Some European countries are beginning to gradually reopen their borders this week in an effort to kickstart the tourism season but rules are far from coordinated.
France, Germany, Switzerland, Belgium, Greece and the Netherlands eased travel restrictions and opened their borders to tourists from most nations within the European Union on 15 June. They join countries like Italy, Cyprus and Croatia who have already begun to welcome foreign visitors as the continent starts to emerge from the coronavirus crisis.
But restrictions on European travel are still in place elsewhere. Spain, for example, is keeping its borders closed to selected countries until 21 June, and Denmark is essentially closed to most visitors until at least September. If you're planning to travel soon, here's what you need to know.
Austria opened its borders to travellers from 31 European countries on 16 June but quarantine restrictions remain in place for travellers from Portugal, Sweden, Spain or the UK who do not submit a COVID-19 test.
As of 15 June, Belgium opened its borders to all EU member states and Norway, Switzerland, Iceland and the UK. There are no quarantine requirements.
Bulgaria is open to travellers from the EU, as well as the UK, Bosnia, Serbia and Montenegro. People arriving from Belgium, Portugal, Sweden, the Netherlands and the UK face a mandatory 14-day quarantine.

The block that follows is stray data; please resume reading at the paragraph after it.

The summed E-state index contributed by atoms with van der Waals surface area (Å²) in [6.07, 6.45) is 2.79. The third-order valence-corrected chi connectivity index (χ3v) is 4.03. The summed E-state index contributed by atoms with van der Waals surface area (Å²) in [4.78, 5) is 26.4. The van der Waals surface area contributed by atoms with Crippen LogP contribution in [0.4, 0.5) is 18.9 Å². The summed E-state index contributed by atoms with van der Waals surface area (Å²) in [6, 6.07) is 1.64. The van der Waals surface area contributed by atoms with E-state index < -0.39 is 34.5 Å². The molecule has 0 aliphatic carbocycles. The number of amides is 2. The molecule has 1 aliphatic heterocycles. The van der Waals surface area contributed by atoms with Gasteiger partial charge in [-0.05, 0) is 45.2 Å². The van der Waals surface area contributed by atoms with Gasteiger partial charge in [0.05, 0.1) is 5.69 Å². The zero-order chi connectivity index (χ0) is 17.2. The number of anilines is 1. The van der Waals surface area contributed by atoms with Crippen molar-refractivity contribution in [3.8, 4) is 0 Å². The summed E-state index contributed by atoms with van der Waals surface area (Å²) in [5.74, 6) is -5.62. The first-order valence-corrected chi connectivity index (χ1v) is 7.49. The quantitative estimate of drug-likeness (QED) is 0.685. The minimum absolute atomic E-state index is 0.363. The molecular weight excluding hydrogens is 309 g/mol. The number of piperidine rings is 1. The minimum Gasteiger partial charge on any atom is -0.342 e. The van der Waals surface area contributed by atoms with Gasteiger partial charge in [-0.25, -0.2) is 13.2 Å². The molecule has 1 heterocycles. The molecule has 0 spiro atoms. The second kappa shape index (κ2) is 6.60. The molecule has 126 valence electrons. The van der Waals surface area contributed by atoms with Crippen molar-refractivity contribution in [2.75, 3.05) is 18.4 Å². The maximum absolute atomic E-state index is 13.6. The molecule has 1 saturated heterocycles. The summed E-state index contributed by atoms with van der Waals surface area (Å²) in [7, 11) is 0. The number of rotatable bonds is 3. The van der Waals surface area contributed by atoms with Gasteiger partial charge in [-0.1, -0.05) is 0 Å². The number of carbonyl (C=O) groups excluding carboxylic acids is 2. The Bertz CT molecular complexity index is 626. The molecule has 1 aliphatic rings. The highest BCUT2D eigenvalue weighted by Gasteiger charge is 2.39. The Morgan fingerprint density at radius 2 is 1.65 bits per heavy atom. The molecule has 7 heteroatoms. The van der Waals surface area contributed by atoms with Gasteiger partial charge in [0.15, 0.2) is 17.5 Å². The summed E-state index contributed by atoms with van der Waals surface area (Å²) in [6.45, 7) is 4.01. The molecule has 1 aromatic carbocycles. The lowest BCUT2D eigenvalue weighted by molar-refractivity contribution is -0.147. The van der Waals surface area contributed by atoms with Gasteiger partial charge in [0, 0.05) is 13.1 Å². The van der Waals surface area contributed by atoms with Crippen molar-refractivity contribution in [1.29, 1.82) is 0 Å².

Travellers from Austria, the Czech Republic, Estonia, Germany, Hungary, Latvia, Lithuania, Poland, Slovakia and Slovenia are allowed in. Nationals of other EU countries will have to show good reason, such as accommodation booking. Croatia is still closed to travellers from outside of Europe.
Cyprus has divided countries into two categories, A and B, based on coronavirus infection rates. Countries in category A have been allowed to travel to Cyprus since 8 June. From 20 June, countries from category B will be allowed to enter. An entry ban on citizens from the UK, Ireland, France, Spain, Italy remains in place until 1 July.
From 15 June, the Czech Republic has issued a traffic light system with people arriving from low-risk countries (marked green) allowed to enter without any issues. Those from medium-risk countries (orange) or high-risk (red) will be denied access. The UK is medium-risk, while Portugal and Sweden are high-risk. See the full list here.
Denmark has opened its land borders to visitors from Germany and Norway, and is allowing tourists from Iceland but only if they can prove they are staying in the country for at least six nights. The border will remain closed to citizens from elsewhere until at least September.
Estonia opened its borders to visitors from 24 low-risk European countries on 1 June without quarantine requirements. Travellers arriving from elsewhere in Europe must quarantine or present a certificate proving they have tested negative for COVID-19. The list is available here and is revisited every Friday.
Finland eased restrictions on visitors from Norway, Denmark, Iceland, Estonia, Latvia and Lithuania but remains closed to other countries until 14 July.
Borders are now open to most European countries. Travellers from the UK have to self-isolate for 14 days.
Germany reopened all borders on 15 June. An entry ban remains in place on travellers from outside of Europe.